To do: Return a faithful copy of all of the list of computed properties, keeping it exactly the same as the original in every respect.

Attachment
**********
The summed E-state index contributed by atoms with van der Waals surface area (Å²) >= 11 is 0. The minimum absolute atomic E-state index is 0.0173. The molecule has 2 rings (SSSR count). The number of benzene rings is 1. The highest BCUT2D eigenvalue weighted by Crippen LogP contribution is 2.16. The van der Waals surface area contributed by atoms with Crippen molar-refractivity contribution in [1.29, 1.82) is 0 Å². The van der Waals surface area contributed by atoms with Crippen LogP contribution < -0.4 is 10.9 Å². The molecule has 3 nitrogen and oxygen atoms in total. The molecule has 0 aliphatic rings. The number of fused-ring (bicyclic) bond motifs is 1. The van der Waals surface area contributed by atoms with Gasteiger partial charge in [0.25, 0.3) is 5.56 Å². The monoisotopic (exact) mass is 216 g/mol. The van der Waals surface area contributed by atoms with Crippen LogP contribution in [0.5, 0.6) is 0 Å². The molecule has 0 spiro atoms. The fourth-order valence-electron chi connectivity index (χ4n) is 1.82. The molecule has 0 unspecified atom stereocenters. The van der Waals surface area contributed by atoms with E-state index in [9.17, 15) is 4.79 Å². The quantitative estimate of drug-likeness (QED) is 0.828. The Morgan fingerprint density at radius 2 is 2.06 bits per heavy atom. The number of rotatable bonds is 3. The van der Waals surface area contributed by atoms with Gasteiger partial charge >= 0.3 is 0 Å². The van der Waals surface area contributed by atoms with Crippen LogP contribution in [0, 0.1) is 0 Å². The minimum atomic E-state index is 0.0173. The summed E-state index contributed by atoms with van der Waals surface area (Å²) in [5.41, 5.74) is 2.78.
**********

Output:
The summed E-state index contributed by atoms with van der Waals surface area (Å²) >= 11 is 0. The minimum absolute atomic E-state index is 0.0173. The molecule has 2 rings (SSSR count). The number of benzene rings is 1. The highest BCUT2D eigenvalue weighted by Crippen LogP contribution is 2.16. The van der Waals surface area contributed by atoms with Crippen molar-refractivity contribution in [1.29, 1.82) is 0 Å². The van der Waals surface area contributed by atoms with Crippen LogP contribution < -0.4 is 10.9 Å². The molecule has 3 nitrogen and oxygen atoms in total. The molecule has 0 aliphatic rings. The number of fused-ring (bicyclic) bond motifs is 1. The van der Waals surface area contributed by atoms with Gasteiger partial charge in [0.25, 0.3) is 5.56 Å². The monoisotopic (exact) mass is 216 g/mol. The van der Waals surface area contributed by atoms with Crippen LogP contribution in [0.5, 0.6) is 0 Å². The molecule has 0 spiro atoms. The fourth-order valence-electron chi connectivity index (χ4n) is 1.82. The molecule has 0 unspecified atom stereocenters. The van der Waals surface area contributed by atoms with E-state index in [9.17, 15) is 4.79 Å². The quantitative estimate of drug-likeness (QED) is 0.828. The Morgan fingerprint density at radius 2 is 2.06 bits per heavy atom. The number of rotatable bonds is 3. The van der Waals surface area contributed by atoms with Gasteiger partial charge >= 0.3 is 0 Å². The van der Waals surface area contributed by atoms with Crippen LogP contribution in [0, 0.1) is 0 Å². The minimum atomic E-state index is 0.0173. The summed E-state index contributed by atoms with van der Waals surface area (Å²) in [5.41, 5.74) is 2.78.